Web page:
What will MySpace become after a 30% headcount reduction?
The question financial analysts are asking this afternoon in the wake of News Corp.'s layoff of 30% of MySpace employees is not, "Will this help?" Or even, "Does this make things better." It appears to be, "Will this be enough?"
In a frank statement this afternoon demonstrating he hasn't lost his touch since leaving AOL, News Corp.'s Chief Digital Officer Jonathan Miller pronounced the deed done, saying, "MySpace grew too big considering the realities of today's marketplace. I believe this restructuring will help MySpace operate much more effectively both structurally and financially moving forward. I am confident in MySpace's next phase under the leadership of [CEO] Owen [Van Natta] and his team."
The headcount reduction should number about 420, leaving MySpace with around 1,000 employees. But as late as this morning, analysts had been quoted as saying the once dominant social network could use a 50% headcount reduction. A move like that had been expected since Owen Van Natta's appointment last April.
Van Natta's statement to his troops was obtained by Silicon Alley Insider this morning. It reads in part: "These decisions are difficult for everyone, but especially for our friends and colleagues who contributed to MySpace's success and are directly affected by the changes. Through no fault of theirs our company's size became unsustainable. The future success of MySpace is dependent upon us operating as a nimble and entrepreneurial company with the adaptive mentality of a start-up."
Last week, the Insider's Nicholas Carlson cited a source close to MySpace as saying that layoff number could have been, and perhaps should be, higher: "If you can't run that site with 750 people, you don't know how to run a business."
Assuming Van Natta and Miller have a long-term plan to run MySpace with 750 or 1,000 people, what exactly will it do? In News Corp's quarterly report last month, MySpace was only mentioned in two contexts: first as a money drain, and second as a music site requiring further investment. Fox Interactive Media is MySpace's parent company division; in the previous quarter, it lost a quarter of a billion dollars in revenue over the previous year. "The decline in FIM operating results were driven by increased costs associated with the launch of MySpace music and the addition of new features," reads last May's Form 10-Q.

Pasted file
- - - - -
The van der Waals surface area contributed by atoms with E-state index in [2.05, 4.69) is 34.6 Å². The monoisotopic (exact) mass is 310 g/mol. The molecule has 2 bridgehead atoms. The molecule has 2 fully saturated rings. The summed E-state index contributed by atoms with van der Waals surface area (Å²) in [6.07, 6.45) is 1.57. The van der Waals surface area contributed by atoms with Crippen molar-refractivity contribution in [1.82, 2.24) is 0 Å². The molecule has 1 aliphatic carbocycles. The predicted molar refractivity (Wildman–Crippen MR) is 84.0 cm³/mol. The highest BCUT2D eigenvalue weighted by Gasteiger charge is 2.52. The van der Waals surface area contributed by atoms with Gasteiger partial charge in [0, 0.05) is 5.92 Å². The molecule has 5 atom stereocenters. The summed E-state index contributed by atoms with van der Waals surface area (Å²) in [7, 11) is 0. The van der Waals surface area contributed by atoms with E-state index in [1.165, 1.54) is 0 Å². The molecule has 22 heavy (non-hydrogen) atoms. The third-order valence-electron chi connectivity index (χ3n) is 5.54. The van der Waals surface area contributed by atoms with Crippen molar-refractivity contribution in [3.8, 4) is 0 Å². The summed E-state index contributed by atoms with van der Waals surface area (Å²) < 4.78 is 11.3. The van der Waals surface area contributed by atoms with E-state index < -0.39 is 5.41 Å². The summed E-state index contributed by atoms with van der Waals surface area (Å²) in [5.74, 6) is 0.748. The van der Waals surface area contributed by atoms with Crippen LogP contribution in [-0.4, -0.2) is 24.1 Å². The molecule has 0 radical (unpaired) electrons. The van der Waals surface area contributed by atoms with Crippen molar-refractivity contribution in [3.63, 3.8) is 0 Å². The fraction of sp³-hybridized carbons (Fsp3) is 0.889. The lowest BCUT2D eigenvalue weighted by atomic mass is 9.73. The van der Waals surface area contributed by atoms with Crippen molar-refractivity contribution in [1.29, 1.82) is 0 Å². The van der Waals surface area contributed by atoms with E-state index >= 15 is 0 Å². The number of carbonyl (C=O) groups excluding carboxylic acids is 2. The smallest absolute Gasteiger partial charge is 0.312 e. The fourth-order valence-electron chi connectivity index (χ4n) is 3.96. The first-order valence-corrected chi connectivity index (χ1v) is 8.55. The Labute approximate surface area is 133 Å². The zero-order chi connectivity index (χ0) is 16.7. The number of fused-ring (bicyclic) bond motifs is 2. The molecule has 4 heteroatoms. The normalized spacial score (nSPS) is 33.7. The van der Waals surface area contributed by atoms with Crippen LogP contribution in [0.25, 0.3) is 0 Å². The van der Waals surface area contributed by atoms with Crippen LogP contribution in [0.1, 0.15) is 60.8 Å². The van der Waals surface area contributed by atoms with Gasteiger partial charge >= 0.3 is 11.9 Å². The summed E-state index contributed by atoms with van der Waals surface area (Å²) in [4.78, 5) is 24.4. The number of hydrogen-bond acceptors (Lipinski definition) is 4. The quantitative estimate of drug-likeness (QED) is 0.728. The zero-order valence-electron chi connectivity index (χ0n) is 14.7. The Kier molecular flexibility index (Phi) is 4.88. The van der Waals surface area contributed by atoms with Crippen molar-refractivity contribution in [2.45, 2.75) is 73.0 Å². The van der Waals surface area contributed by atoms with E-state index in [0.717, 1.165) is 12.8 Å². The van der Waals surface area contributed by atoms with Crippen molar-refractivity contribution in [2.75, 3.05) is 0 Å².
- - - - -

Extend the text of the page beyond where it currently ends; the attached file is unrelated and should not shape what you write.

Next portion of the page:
While News Corp. is distressing over how much its music venture has hung like deadweight against MySpace's and FIM's profitability, the record labels that own a stake in the music venture -- Warner Music Group, Universal Music, and Sony Music -- reportedly expressed their own regrets last month over FIM not integrating the Music brand with MySpace more than it already has.
The music business was supposed to provide MySpace with a business model to compensate for the lack of revenue from social networking; now the latter is being looked upon as a possible channel for reviving the former. Trouble is, MySpace's main direction continues to be south, with comScore estimating that Facebook's global traffic last March surged to 295 million users versus MySpace's 183 million, falling below Amazon and (ironically for Miller) AOL. MySpace still holds the lead for US traffic in April, however, with 71 million unique visitors versus Facebook's 67.5 million.
While social networks began marketing themselves to other Web sites as a unique new way to make logins more common, and drive traffic back to those Web sites, it appears Facebook is gaining in that department too. As AdAge reported earlier this month, when Turner Networks used the Socialize service to enable social network users to log on through their respective pages, Facebook trumped MySpace in logons from Socialize users, with Twitter placing a distant third.
So Miller and Van Natta are left to deal with reformulating another new business plan, again. Step one, at least for the sake of the next quarter's 10-Q, might be to answer the looming question, "What is MySpace?"